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Previous Challenge Entry (Level 3 – Advanced)
Topic: Breathe (08/19/10)

TITLE: Drowning!
By Karen Laskowsky
08/22/10


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My parents had gone fishing out on the boat for a couple hours after dinner and left my brother, sister and me with the babysitter they had brought along as a motherís helper on our family vacation. I was not supposed to be on the dock without my life jacket, but the babysitter was busy with my younger brother and sister, and I had forgotten to put it on.

My friend, Kim and I had been fishing for sunfish and bluegills with a hook and some bread. We caught one and we needed a bucket of water to put him in. I went into the boathouse where Kimís father, Mr. Eaton, was working on a boat motor. I found a bucket and took it out to the dock to scoop up some water.

Splash!

The cold lake water enveloped me as I fell off the dock headfirst, outweighed by the bucket of water I was trying to pull up.

Surprised, I gasped involuntarily. The water rushed in and filled my lungs while I thrashed about, panicked and disoriented.

Still under water, my lungs rejected the water, making me cough. I felt the water expelled from my lungs, but more of it was sucked back in as my bodyís need for air caused me to go through the reflexive motions of breathing in that murky medium.

Desperate for air, my lungs burned and my chest ached. I opened my eyes and through the dark green, I saw an old tire, now nailed to the dock as a boat bumper.

I spluttered as my lungs expelled the water. I flailed with my arms and legs, unable to swim, as another intake of liquid filled my lungs.

In vain I reached for that tire.

Again, water out and water in.

Suddenly, I was above it all, observing the scene below me: the roiling water, beneath the surface, flashes of an arm or a leg and the light blue seersucker shorts set I was wearing. But I no longer felt the struggle I was watching. Kim was standing on the dock, pointing and screaming at the place where I had fallen in. Her father closed the gap from the boathouse to the place where the water churned in about five huge steps. He reached into the water.

Hands grasped first one small wrist and then the other as I came up out of the water.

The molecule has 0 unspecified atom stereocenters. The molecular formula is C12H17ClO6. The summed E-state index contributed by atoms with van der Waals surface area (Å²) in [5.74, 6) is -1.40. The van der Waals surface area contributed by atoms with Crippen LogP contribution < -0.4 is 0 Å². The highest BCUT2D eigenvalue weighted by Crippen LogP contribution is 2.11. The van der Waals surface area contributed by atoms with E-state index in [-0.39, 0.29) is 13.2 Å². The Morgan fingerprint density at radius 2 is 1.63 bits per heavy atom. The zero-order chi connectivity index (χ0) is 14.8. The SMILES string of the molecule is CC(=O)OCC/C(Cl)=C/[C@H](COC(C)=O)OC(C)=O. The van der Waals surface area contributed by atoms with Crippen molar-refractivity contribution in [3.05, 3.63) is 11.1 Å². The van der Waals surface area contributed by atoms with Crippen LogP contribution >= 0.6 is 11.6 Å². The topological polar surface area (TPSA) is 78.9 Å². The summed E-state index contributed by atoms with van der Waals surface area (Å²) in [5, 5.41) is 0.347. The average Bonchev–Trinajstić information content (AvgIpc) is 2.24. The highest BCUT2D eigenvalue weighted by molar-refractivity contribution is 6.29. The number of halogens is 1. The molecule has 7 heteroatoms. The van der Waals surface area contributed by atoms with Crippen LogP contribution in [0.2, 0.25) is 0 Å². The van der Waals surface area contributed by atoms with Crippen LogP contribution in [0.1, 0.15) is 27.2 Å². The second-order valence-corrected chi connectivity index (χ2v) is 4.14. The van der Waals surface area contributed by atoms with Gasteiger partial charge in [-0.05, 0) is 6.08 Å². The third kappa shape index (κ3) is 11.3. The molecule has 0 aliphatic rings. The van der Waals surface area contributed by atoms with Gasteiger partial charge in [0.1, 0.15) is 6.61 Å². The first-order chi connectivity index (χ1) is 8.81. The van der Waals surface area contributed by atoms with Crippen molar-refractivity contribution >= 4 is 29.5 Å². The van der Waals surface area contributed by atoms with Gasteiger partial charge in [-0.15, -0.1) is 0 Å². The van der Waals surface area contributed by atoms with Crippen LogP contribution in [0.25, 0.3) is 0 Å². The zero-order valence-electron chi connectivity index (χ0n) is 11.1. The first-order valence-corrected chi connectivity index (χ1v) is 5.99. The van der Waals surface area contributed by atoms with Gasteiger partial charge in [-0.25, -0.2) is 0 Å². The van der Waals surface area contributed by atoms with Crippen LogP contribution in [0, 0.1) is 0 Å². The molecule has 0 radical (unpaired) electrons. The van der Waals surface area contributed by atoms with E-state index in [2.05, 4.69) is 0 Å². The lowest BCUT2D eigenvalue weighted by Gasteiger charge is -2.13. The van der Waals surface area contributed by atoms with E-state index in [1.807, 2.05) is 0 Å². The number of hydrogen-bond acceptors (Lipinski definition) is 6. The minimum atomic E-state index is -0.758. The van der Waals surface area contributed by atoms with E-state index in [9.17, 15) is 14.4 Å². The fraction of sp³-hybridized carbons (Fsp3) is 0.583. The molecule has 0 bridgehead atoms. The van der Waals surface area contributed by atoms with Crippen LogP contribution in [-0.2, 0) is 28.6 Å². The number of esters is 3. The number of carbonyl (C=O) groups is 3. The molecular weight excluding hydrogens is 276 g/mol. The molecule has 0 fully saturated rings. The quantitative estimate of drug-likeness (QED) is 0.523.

Once again, I felt the burning sensation of lungs struggling for life-sustaining air.

Mr. Eatonís deft hands flipped me upside down. With one hand, he grasped my leg at the ankle, and with the other, he thumped me hard between my shoulders several times.

I coughed and vomited water and my dinner. And more water.

I was gasping and gulping. At last, a breath of air! My lungs still burned and my chest still hurt. At first it felt like I couldnít get enough air because there was still water in my lungs. I couldnít take the deep breaths that I wanted to take. For the rest of the night, I wheezed and continued to cough up water out of my lungs, until finally, it felt like I could take a deep enough breath. I was going to be alright.

That was forty-five years ago. I was four years old. I can still remember it like it happened yesterday. I guess God still has work for me to do.


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This article has been read 312 times
Member Comments
Member Date
Sarah Heywood08/26/10
This happened to me as a youngster, too. My story wasn't quite as dramatic as your's was, but it seemed like I was flailing in the water forever before I was rescued. I remember that panicky feeling and then the sheer relief when adult arms lifted me out of the water. Good writing - you made the reader feel as thought they, themselves, were helpless in the water.
Ruth Brown 08/26/10
Ooh, This was scary, and very realistic. You told the story so well. You defintely nailed the topic! Blessings, Ruth
Tina Leonard08/26/10
This was very enveloping, not sure if it actually happened to you or not, but your descriptions were spot on. My brother almost drowned when he was little and my Mom has been afraid of water ever since then. I wonder if this is an actual event if you still swim?
Shann Hall-LochmannVanBennekom 08/27/10
It's funny how those early traumatic memories stay with us for so long, being able to remember even the smallest details. I was mesmerized by your story and vivid descriptions.
Virgil Youngblood 08/30/10
An indelible memory, no doubt. It emphasis why children should be water-proofed, taught to swim,at an early age. It is something all parents with young children should do, and they can be taught to swim even before they learn to walk.
Nancy Bucca 09/01/10
I enjoyed this because of the detailed explanation you gave of a drowning boy. What a vivid experience, and very well written!